Since nobody likes noisy pistons, aftermarket piston manufacturers have put a lot of energy into developing forgings that exhibit all the advantages of a cast piston while retaining the strength of a forging. Manufacturers found that adding silicon to the aluminium alloy prior to forging helps control the rate of thermal expansion and allowed the pistons to be fitted with tighter clearances.
The addition of silicon to the alloy helps in two ways. First, it has a lower rate of thermal expansion than aluminium; second it is harder, which tends to help reduce wear of the relatively soft aluminium against the bore wall.
There are no free lunches though, and the downside of adding silicon is that the piston becomes more brittle and some of its strength advantage is lost, so it’s a delicate balancing act deciding how much silicon to add.
While forged pistons can be constructed from a number of materials, development has seen two different aluminium alloys emerge as the preferred materials for manufacture. Both alloys have advantages and disadvantages, and they’re suited to different purposes.
4032 Aluminium Alloy
The 4032 aluminium alloy contains a silicon content of around 11 to 12 percent, and exhibits similar thermal expansion properties to a cast piston. This allows the clearance between the piston and bore to be set quite tight, and results in a very quiet motor when cold. The high silicon content also results in a very hard piston that is resistant to scuffing and wear on the skirts.
A 4032 forged piston will give a significant improvement in strength and resistance to knock when compared to a cast piston. However, the high silicon content ultimately produces a piston that is more brittle and fragile than a piston forged from 2618 alloy, and hence it’s not as strong.
These 4032 pistons can be a perfect option for a performance street motor, which is likely to see a lot of use without the need for frequent rebuilds.
In a properly assembled and tuned engine, a 4032 piston is still capable of handling power adders such as blowers, turbos or nitrous, and it can provide great reliability.
2618 Aluminium Alloy
The 2618 aluminium alloy contains silicon at less than two percent. The low silicon content requires additional cold clearance between the piston and the bore when compared to a 4032 forging, but advances in both material and piston design mean these forgings can still offer quiet cold start performance.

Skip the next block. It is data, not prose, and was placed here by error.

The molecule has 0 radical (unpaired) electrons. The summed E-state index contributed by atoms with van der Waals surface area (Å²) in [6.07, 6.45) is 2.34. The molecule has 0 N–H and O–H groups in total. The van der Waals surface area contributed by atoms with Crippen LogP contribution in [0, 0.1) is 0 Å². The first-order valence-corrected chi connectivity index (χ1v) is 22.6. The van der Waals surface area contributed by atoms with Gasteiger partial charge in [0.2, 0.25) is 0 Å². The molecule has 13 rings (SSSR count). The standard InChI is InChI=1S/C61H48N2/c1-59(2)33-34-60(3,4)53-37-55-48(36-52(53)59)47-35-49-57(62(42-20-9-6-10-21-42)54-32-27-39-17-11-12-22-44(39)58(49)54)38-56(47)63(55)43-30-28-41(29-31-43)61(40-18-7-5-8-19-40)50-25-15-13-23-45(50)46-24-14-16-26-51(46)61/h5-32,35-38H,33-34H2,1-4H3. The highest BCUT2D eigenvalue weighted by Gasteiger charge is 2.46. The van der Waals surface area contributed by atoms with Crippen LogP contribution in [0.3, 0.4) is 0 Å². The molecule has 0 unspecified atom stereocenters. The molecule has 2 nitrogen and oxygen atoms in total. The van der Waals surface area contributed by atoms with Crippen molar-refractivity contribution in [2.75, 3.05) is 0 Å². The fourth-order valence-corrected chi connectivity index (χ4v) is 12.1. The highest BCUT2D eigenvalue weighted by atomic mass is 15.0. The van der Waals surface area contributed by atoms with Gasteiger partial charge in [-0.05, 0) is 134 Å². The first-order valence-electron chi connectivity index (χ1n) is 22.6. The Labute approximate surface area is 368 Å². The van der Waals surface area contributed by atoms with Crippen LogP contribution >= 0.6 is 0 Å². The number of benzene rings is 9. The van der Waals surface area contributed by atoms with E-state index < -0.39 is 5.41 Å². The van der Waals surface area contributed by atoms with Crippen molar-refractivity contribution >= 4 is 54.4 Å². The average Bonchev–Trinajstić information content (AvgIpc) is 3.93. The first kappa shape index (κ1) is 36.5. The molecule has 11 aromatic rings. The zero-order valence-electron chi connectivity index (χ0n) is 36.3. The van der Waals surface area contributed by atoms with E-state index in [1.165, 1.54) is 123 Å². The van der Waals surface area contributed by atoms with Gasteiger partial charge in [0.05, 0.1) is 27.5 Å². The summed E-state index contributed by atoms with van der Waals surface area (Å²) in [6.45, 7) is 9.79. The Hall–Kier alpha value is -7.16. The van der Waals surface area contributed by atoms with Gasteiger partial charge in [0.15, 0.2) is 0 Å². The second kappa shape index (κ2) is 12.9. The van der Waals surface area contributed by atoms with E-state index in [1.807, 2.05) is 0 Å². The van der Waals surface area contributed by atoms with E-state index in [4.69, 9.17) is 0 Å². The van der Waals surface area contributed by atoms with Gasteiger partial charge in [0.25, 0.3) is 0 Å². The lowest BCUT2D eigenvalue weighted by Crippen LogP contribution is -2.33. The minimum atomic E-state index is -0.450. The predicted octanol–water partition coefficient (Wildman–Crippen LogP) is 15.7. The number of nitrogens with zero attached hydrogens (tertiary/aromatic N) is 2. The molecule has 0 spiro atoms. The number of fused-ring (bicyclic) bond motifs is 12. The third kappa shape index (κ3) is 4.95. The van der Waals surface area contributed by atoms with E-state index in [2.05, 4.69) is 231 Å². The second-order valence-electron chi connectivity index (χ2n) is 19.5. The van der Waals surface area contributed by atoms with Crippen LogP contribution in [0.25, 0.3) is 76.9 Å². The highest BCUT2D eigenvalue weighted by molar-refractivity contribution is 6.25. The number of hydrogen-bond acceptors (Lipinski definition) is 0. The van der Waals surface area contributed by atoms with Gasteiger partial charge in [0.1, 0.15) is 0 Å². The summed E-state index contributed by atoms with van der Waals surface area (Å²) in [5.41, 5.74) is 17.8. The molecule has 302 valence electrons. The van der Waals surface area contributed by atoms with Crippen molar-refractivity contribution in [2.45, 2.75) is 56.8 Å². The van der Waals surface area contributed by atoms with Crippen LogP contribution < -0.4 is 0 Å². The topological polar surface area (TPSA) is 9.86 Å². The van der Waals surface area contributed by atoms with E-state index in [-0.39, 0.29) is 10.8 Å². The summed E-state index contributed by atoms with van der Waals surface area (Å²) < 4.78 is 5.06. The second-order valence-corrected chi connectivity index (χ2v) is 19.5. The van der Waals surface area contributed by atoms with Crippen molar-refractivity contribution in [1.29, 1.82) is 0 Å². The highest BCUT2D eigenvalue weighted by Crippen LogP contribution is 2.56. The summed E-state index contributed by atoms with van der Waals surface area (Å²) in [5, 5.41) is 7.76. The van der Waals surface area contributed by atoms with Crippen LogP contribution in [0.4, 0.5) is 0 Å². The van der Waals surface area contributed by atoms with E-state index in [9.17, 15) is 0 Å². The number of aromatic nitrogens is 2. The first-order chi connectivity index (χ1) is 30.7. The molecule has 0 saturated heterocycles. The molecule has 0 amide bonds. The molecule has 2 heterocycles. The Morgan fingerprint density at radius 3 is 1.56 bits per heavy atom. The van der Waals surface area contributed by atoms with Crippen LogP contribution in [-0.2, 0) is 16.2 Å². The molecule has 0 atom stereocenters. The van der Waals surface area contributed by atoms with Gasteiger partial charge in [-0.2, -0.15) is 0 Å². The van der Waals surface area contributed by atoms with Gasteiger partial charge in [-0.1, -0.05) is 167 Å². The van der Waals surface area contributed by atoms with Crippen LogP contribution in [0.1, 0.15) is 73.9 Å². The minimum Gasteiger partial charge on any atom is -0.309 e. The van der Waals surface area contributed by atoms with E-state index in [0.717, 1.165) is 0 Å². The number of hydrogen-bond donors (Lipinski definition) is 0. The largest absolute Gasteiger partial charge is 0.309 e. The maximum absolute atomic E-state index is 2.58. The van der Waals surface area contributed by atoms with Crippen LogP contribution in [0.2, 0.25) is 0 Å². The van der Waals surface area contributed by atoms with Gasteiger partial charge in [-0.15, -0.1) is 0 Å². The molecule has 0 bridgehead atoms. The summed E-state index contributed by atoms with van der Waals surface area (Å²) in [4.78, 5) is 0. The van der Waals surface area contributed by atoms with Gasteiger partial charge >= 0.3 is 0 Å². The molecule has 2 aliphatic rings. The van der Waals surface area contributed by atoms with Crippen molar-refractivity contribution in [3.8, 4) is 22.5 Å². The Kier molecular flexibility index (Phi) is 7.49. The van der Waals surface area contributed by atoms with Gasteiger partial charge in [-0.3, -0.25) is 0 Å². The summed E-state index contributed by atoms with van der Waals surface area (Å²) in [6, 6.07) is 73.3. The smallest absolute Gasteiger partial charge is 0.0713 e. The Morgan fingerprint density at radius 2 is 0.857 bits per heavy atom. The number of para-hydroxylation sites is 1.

The advantage with the 2618 alloy is the additional strength that is provided by the lower silicon content. These pistons are the best choice for very high rpm, high compression, naturally aspirated engines, as well as the likes of 5200 to 5900kW Top Fuel drag engines.
These 2618 pistons are the perfect choice for a serious street engine, as well as all-out competition engines. Their strength makes them the perfect option for applications subjected to very high specific power levels, and they are able to withstand high levels of cylinder pressure with ease. A 2618 forging will even be able to withstand occasional detonation without cracking.
Which To Choose?
Unfortunately there are no solid answers as to which piston is best for any particular application, and your choice should be made in consultation with your engine builder. It should be apparent that in some instances more than one type of piston may suit your requirements, and hopefully now you will be able to make a more informed decision about the advantages and disadvantages of each option.
Remember, though, that a forged piston is not a fix for a poorly tuned engine, and the strongest piston in the world will not last long in an engine that is suffering from severe detonation or a lean mixture.
Words: Andre Simon
This article is from NZV8 issue 63. Click here to check it out.